Why are consequences so often the missing link in establishing accountability? Managers may not give the consequences enough thought, may not be creative about how they can incent or redirect behavior, and may not communicate them clearly if they exist. Moreover, many managers complain that they do not have the latitude to either bestow rewards or reprimand failure. Often, the managers are unaware of what they can do. Here are some options:
Meets or Exceeds Goal/ Expectation
Does Not Meet Goal/Expectations
Bonuses and stock awards are clearly good motivators when tied to performance. However, penalizing poor behaviors by taking something away (privileges, awards, titles, etc.) is not so easy. Companies are often reluctant to terminate or reassign those who have failed.
When it comes time to deliver the consequences, managers often avoid the conflict caused by addressing poor performance. They may be reluctant to praise positive behavior, fearing it will lead to employee complacency. This behavior is one we do not understand and have a hard time accepting. Communicating and delivering consequences (both positive and negative) is an essential part of a manager’s job. If planned and positioned appropriately, it does not have to be a negative or anxiety-inducing chore for all involved. It will deliver the final element of accountability. Again, remember to plan out and communicate the consequences upfront, and remember these basic principles:
Suitability: The consequences (positive or negative) must be commensurate with the goal difficulty
Immediacy: The consequence should promptly follow the outcome
Certainty: Employees must know that the agreed-upon consequences will follow the actions
Take care to avoid the “we learned from it and moved on” attitude expressed by employees when projects fail miserably. This is an all-too-common and inappropriate reaction. For consequences to be an effective part of building accountability, there must be consistency in how they are delivered over time and across employees. Furthermore, consequences should be explicitly stated, not implied or inferred.
Accountable Versus Responsible
Most who have tried to fill out or follow a RACI diagram (management tool that describes tasks in terms of Responsible-Accountable-Consulted-Informed) know the frustrating, unanswerable discussion that can ensue about who is accountable versus responsible. In reality, there is little difference between these words. Look in a dictionary; the definitions are the same. These words are used interchangeably, and one is almost always used to define the other. So, for all who have struggled with RACI (and we fall in that category), arguing if you are responsible for something, you are also accountable, and if you are accountable, then it seems like you are in some ways responsibleMerriam-Webster', then you are RIGHT!
Merriam-Webster's Collegiate Dictionary
Liable to be called on to account as the primary cause. Marked by or involving responsibility or accountability
An obligation or willingness to accept responsibility to account for ones's actions
The Free Dictionary
Liable to be required to give account, as of one's action or of the discharge of a duty or trust. Involving personal accountability or ability to act without guidance or superior authority
Responsible to some or for some action; answerable
RACI has been around since the 1970s relatively unchanged (and keep in mind this was the decade that gave us Sea Monkeys and mood rings), so we propose making some upgrades to this otherwise useful task management tool. First, reframe the tool as an “Accountability Matrix.” Use it to show the different types of participation that are needed to complete a task, all of which contribute to the overall accountability. That means dropping “Accountable” from the categories and going with “Responsible.” Second, when you feel the urge to assign responsibility to people at different levels for the same task, the appropriate way to deal with this is to break the task into sub-tasks and assign it accordingly. The higher-level tasks will have “R” for the higher-level people who are “responsible” for a whole set of tasks (but maybe not actually, physically DOING the tasks). The lower-level tasks will still have “R’s” for the lower-level folks who are the “doers” for that sub-task. Either way, only one category is needed.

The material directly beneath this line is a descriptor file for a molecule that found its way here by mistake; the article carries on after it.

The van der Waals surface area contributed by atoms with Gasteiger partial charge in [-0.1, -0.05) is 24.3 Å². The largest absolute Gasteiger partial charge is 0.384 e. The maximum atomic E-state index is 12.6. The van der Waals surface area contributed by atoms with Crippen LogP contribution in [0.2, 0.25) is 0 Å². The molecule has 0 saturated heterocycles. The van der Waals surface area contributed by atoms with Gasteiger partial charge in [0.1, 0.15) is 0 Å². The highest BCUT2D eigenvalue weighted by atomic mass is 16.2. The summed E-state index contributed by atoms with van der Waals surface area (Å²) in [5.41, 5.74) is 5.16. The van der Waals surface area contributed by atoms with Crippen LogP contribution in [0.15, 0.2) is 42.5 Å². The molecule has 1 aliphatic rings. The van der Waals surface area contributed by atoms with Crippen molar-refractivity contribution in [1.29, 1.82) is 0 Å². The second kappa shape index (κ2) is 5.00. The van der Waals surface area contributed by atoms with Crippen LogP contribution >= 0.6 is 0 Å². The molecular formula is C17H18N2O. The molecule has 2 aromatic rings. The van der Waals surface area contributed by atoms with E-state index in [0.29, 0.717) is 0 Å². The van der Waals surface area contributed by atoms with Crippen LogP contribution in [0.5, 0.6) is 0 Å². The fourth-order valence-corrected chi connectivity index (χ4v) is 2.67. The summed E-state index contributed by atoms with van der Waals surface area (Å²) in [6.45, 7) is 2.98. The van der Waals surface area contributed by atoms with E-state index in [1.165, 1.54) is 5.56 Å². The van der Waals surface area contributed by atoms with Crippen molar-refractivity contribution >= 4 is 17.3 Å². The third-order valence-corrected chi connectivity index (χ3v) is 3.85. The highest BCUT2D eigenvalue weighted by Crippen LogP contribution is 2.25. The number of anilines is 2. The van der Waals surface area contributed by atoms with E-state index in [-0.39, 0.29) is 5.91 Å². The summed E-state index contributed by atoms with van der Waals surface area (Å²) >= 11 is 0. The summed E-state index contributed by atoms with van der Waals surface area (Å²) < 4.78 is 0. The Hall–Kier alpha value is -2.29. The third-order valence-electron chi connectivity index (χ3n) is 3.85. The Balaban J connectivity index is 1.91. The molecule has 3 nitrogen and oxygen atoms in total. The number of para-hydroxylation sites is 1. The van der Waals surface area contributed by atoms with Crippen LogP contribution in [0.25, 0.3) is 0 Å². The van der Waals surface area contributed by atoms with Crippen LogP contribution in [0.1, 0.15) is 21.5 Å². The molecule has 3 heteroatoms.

Next, we propose adding a classification that signifies the one who sets the goals, gives the authority, and establishes the consequences. This person should be the “Driver” – the person in the organizational chain of command with the power to demand that action be taken, the one who will apportion the responsibility. Aside from clearing up the accountability-responsibility confusion, this change facilitates discussing what accountability entails. Each time the D for Driver is assigned to a task, it serves as a reminder that establishing goals, authority, and consequences are required for the Driver to fulfill their part in the task. So, that leaves us with a DRCI, not quite as smooth as “RACI”, so we suggest calling it an “Accountability Matrix.” We think these changes will keep this tool relevant for at least another decade or two.
Our final thoughts are around what this means for you – as a manager trying to hold direct reports accountable or as an employee trying to be accountable for your work.
As A Manager…
As a reminder, setting expectations and granting authority are keys to establishing accountability. We want to emphasize the final key – consequences. One of the toughest things a manager has to do is address failure. There is no easy way around this issue – the manager must meet this challenge head-on to establish accountability. Put clear, meaningful consequences in place and, by all means, follow through.
As a Direct Report…
Before accepting a task, look at the accountability structure. If you are not aware of the expectations, do not have the proper authority to act, and do not know the consequences at the end of the day, you are in a bad situation. Build a case for clarifying goals, assigning resources and the authority to act, and ensuring you know the consequences. Finally, be prepared to accept the consequences if you do fail. Do it gracefully. Own up to your behavior and learn from it. That is accountability.
About the author: Paul Gillard, Ph.D. Paul fancies himself as an author but has never entirely found the time and focus to write the book he knows is within. Instead, he periodically creates short Organizational Realities Blog postings about the things that strike his interest. He hopes you find his ideas, concepts, and opinions insightful and helpful.